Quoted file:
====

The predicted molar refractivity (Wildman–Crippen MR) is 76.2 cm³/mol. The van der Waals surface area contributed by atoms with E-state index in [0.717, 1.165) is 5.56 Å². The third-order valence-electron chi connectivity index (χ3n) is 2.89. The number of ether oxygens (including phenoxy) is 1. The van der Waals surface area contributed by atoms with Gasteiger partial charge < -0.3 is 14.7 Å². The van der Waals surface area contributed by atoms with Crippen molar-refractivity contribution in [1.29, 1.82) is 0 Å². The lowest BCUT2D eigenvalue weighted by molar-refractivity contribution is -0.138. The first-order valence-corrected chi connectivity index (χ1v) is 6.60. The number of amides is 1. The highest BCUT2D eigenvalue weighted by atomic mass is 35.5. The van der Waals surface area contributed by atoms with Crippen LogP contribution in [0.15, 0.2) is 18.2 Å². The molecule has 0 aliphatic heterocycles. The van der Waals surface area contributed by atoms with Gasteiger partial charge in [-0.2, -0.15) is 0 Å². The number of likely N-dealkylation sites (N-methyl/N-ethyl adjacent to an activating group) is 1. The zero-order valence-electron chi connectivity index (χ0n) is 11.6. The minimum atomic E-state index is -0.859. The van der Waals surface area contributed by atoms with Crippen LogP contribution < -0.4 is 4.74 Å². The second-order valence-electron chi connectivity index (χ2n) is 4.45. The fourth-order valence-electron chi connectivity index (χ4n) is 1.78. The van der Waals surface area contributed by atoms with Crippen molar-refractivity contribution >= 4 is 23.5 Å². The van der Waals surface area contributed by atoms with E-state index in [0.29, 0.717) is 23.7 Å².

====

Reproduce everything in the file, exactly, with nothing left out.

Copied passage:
The predicted molar refractivity (Wildman–Crippen MR) is 76.2 cm³/mol. The van der Waals surface area contributed by atoms with E-state index in [0.717, 1.165) is 5.56 Å². The third-order valence-electron chi connectivity index (χ3n) is 2.89. The number of ether oxygens (including phenoxy) is 1. The van der Waals surface area contributed by atoms with Gasteiger partial charge < -0.3 is 14.7 Å². The van der Waals surface area contributed by atoms with Crippen molar-refractivity contribution in [1.29, 1.82) is 0 Å². The lowest BCUT2D eigenvalue weighted by molar-refractivity contribution is -0.138. The first-order valence-corrected chi connectivity index (χ1v) is 6.60. The number of amides is 1. The highest BCUT2D eigenvalue weighted by atomic mass is 35.5. The van der Waals surface area contributed by atoms with Crippen LogP contribution in [0.15, 0.2) is 18.2 Å². The molecule has 0 aliphatic heterocycles. The van der Waals surface area contributed by atoms with Gasteiger partial charge in [-0.2, -0.15) is 0 Å². The number of likely N-dealkylation sites (N-methyl/N-ethyl adjacent to an activating group) is 1. The zero-order valence-electron chi connectivity index (χ0n) is 11.6. The minimum atomic E-state index is -0.859. The van der Waals surface area contributed by atoms with Crippen LogP contribution < -0.4 is 4.74 Å². The second-order valence-electron chi connectivity index (χ2n) is 4.45. The fourth-order valence-electron chi connectivity index (χ4n) is 1.78. The van der Waals surface area contributed by atoms with Crippen molar-refractivity contribution >= 4 is 23.5 Å². The van der Waals surface area contributed by atoms with E-state index in [0.29, 0.717) is 23.7 Å².